Pinterest uses AI to protect users from damaging content

As part of its ‘Getting better at helping people feel better’ campaign, aimed at increasing the well-being and safety of its users, Pinterest has announced the roll out of wider spread AI interaction across the platform.

Intended to remove and reduce exposure to harmful content, this is an expansion on the powerful Pinterest AI tools already in place.

However, does this really mean pinners are safer?
Should we be asking bigger questions of Pinterest about how AI is managing our pins, and whether this open access to our data is really in our best interests?

Pinterest has announced the introduction of more robust screening tools and AI integration across the platform. Photo: Pinterest Newsroom Gallery

AI in social media

Artificial Intelligence is nothing new in the social media landscape, nor of course is damaging content. Any platform allowing public access without having a means of robustly screening individuals will inevitably attract some abuses. AI has long been hard at work in the background to implement filters, capture ‘trigger’ phrases and words, and more recently to attempt to direct users to support when search terms are flagged.

As reported on Expert, LinkedIn recently bought out a small AI enterprise called Bright to enhance its AI capabilities. Tech Crunch reported the Facebook investment into a research facility dedicated to developing AI functionality, and Google acquired DeepMind to focus on analysing user reactions and behaviours.

Pinterest is already a platform with a strong AI presence, with its Lens tool now being able to recognise over 2.5 billion objects.

How does AI serve social media platforms?

The uses of AI are widespread, from tracking and analysing consumer trends, creating pathways for referrals and redirects to support services, and plotting user behaviour and reactions to optimise user experience.

Of course, there is a cynicism for the way in which social media controls user content, collects personal data and information, and uses this to drive advertising. Nearly all social media platforms are profit making enterprises, and the more they know about what makes their users tick, the more targeted and slick their advertising mechanisms become.

Pinterest leverages powerful AI technology to identify over 2.5 billion objects, and create tracking and relatable imagery around them. Photo: Pinterest Newsroom Gallery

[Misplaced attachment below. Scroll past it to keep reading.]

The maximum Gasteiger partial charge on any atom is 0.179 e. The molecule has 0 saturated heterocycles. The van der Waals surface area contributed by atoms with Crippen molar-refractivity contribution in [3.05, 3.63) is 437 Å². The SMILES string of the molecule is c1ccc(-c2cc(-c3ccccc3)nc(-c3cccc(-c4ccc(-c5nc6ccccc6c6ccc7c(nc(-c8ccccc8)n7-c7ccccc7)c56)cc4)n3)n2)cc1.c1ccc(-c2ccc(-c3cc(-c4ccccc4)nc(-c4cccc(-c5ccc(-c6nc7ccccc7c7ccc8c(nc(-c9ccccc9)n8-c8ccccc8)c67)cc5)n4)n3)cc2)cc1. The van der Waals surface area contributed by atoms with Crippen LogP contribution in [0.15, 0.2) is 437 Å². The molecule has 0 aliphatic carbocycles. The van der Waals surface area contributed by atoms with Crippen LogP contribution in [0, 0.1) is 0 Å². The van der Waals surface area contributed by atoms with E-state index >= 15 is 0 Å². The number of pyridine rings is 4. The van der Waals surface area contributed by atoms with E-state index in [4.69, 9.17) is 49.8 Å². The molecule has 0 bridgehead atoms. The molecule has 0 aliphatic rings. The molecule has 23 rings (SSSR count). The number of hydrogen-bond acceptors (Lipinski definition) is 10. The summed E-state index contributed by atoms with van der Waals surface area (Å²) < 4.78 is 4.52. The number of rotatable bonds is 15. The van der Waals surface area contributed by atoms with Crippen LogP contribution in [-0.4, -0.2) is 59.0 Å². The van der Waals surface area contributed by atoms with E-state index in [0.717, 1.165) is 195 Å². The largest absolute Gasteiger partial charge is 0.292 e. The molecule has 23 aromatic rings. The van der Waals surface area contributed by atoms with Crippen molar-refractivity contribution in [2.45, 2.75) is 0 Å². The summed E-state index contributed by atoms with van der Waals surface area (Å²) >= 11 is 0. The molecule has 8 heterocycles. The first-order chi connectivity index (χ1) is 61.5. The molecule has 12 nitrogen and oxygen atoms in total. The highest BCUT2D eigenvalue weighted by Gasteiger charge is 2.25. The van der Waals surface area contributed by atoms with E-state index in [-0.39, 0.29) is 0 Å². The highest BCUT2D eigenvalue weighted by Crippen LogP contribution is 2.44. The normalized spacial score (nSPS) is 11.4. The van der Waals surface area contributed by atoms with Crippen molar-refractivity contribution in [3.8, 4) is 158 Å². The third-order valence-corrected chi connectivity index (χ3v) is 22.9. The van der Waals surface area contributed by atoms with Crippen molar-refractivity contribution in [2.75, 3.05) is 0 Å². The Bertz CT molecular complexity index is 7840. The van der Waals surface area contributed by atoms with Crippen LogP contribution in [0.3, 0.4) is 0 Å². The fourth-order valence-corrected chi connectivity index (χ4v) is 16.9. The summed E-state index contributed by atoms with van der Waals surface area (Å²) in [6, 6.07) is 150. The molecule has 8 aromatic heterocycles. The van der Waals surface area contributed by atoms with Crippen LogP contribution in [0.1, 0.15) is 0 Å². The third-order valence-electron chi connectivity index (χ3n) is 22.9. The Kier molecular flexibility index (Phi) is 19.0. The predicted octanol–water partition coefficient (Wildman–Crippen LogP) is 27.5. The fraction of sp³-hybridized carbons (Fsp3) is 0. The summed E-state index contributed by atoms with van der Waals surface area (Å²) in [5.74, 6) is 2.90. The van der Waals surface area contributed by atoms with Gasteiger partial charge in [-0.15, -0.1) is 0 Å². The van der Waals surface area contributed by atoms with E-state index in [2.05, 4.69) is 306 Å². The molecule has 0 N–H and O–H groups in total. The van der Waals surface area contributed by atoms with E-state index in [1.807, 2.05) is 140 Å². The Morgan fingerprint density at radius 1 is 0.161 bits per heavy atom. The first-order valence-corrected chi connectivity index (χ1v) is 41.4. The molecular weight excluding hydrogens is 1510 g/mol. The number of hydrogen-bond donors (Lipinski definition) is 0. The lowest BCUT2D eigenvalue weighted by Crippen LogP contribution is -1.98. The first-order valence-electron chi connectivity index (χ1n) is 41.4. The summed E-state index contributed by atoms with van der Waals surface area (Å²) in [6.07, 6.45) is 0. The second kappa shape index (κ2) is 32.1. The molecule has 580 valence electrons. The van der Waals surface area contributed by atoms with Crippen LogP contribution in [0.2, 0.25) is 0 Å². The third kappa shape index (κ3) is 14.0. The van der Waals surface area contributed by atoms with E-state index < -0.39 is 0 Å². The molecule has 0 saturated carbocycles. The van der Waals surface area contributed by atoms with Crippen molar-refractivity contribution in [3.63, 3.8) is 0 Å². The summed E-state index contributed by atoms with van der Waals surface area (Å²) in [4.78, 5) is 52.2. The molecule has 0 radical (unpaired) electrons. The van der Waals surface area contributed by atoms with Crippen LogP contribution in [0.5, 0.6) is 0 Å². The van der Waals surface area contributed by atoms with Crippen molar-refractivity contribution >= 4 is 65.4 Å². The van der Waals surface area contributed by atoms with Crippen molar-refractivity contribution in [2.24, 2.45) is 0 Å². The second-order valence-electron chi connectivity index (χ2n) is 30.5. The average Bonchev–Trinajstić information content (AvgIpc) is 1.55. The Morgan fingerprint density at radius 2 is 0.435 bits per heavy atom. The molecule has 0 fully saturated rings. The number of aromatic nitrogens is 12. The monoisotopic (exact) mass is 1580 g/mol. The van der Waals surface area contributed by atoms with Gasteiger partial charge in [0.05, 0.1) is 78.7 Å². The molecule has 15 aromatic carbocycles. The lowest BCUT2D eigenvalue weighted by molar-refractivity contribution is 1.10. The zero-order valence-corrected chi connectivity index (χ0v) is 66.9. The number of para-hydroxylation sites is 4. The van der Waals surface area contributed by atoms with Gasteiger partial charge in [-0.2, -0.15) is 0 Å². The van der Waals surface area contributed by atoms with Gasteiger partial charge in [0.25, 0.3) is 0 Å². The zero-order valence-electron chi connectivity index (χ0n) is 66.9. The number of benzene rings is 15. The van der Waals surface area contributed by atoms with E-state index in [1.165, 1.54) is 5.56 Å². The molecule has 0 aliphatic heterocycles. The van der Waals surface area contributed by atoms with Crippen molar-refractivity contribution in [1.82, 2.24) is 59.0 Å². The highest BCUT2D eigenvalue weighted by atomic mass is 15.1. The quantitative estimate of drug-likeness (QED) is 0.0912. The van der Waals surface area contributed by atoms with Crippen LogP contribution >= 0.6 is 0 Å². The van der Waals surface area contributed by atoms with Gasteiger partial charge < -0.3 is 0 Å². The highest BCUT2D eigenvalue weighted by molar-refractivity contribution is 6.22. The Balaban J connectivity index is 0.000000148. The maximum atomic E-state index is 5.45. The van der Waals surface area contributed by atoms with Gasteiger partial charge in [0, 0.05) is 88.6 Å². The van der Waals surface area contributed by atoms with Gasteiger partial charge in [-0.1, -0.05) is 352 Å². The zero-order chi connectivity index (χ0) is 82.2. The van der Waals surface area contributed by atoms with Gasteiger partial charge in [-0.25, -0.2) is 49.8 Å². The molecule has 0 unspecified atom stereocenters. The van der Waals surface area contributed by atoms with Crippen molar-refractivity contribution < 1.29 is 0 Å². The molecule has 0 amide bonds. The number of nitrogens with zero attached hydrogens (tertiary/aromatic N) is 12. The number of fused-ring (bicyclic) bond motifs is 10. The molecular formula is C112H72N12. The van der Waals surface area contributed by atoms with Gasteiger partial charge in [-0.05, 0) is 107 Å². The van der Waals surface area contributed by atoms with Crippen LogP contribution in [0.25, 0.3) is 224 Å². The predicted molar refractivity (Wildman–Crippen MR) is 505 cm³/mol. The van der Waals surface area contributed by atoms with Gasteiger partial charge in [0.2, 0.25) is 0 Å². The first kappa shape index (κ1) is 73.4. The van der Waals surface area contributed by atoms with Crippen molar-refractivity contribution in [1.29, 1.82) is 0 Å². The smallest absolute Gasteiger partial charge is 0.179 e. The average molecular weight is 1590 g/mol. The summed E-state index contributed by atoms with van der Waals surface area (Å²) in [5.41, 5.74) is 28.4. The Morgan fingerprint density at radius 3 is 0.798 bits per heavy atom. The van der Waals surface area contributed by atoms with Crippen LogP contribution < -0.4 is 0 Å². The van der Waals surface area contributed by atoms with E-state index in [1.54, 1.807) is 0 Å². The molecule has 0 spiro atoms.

What changes is Pinterest making?

As part of their new campaign, announced in conjunction with World Health Day, Pinterest has introduced more robust AI tools which have an enhanced capacity to identify, remove and avoid directs to any content which may ‘display, rationalise or encourage self-injury’ (Pinterest Newsroom).

With a focus on self-harm, these augmented controls look to identify potentially harmful or triggering content.

The other expansion is to incorporate more sophisticated referrals, where pinners searching for or using key phrases, words or imagery highlighted as potentially harmful are automatically directed to support services and information.

What AI tools does Pinterest use?

The Pinterest AI works through PinSage, a neural network which creates a complex context for every image, allowing it to be grouped, mapped and categorised alongside other visually or thematically relevant pins. For further reading about how PinSage works check out Wired, which goes into greater detail.

Pinterest reports that new controls have seen an 88% reduction in access to harmful content. Photo: Pinterest Newsroom Gallery

So – is this a proactive initiative to be celebrated?

Pinterest seems to have taken a cohesive approach to rolling out their enhanced AI offering, working with the Samaritans, National Suicide Prevention Lifeline and Vibrant Emotional Health to develop and introduce these new safeguards (Pinterest Newsroom). This in itself speaks volumes and is a refreshing change from the often heavily guarded and insular attitude of social media platforms on the functionality and uses of their systems.

The impact has been a reported 88% reduction in access to harmful content, and a response rate three times faster than before (VentureBeat.com). These are impressive statistics.

All in all, this seems to have been a well thought out and considered roll out, which no doubt will have invisible impact on users so needing meaningful action to be taken to safeguard them; those who are often most vulnerable in our society.

Whilst action taken by social media platforms such as Pinterest to protect and look out for the well-being of their users has to be a positive thing, the thread of doubt still weaves in the maelstrom of controversy over the profitability and data harvesting of social media platforms – how much of this is real, and how much is well-timed PR…

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